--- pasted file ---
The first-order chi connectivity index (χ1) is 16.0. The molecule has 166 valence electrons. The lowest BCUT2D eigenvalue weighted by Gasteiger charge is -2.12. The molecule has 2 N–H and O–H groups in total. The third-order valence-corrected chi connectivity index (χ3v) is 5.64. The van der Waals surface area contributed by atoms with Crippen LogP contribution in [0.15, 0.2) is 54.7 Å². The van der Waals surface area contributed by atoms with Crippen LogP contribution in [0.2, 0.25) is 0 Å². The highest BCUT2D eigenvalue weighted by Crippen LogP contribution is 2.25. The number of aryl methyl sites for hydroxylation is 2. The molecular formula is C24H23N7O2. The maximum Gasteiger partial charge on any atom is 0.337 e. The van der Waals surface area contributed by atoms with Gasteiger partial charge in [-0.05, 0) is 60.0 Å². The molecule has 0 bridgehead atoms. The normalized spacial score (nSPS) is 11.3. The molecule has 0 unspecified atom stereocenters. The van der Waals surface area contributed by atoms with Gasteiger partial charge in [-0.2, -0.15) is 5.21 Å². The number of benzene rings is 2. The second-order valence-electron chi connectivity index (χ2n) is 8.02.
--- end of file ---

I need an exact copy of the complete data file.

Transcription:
The first-order chi connectivity index (χ1) is 16.0. The molecule has 166 valence electrons. The lowest BCUT2D eigenvalue weighted by Gasteiger charge is -2.12. The molecule has 2 N–H and O–H groups in total. The third-order valence-corrected chi connectivity index (χ3v) is 5.64. The van der Waals surface area contributed by atoms with Crippen LogP contribution in [0.15, 0.2) is 54.7 Å². The van der Waals surface area contributed by atoms with Crippen LogP contribution in [0.2, 0.25) is 0 Å². The highest BCUT2D eigenvalue weighted by Crippen LogP contribution is 2.25. The number of aryl methyl sites for hydroxylation is 2. The molecular formula is C24H23N7O2. The maximum Gasteiger partial charge on any atom is 0.337 e. The van der Waals surface area contributed by atoms with Gasteiger partial charge in [-0.05, 0) is 60.0 Å². The molecule has 0 bridgehead atoms. The normalized spacial score (nSPS) is 11.3. The molecule has 0 unspecified atom stereocenters. The van der Waals surface area contributed by atoms with Gasteiger partial charge in [-0.2, -0.15) is 5.21 Å². The number of benzene rings is 2. The second-order valence-electron chi connectivity index (χ2n) is 8.02.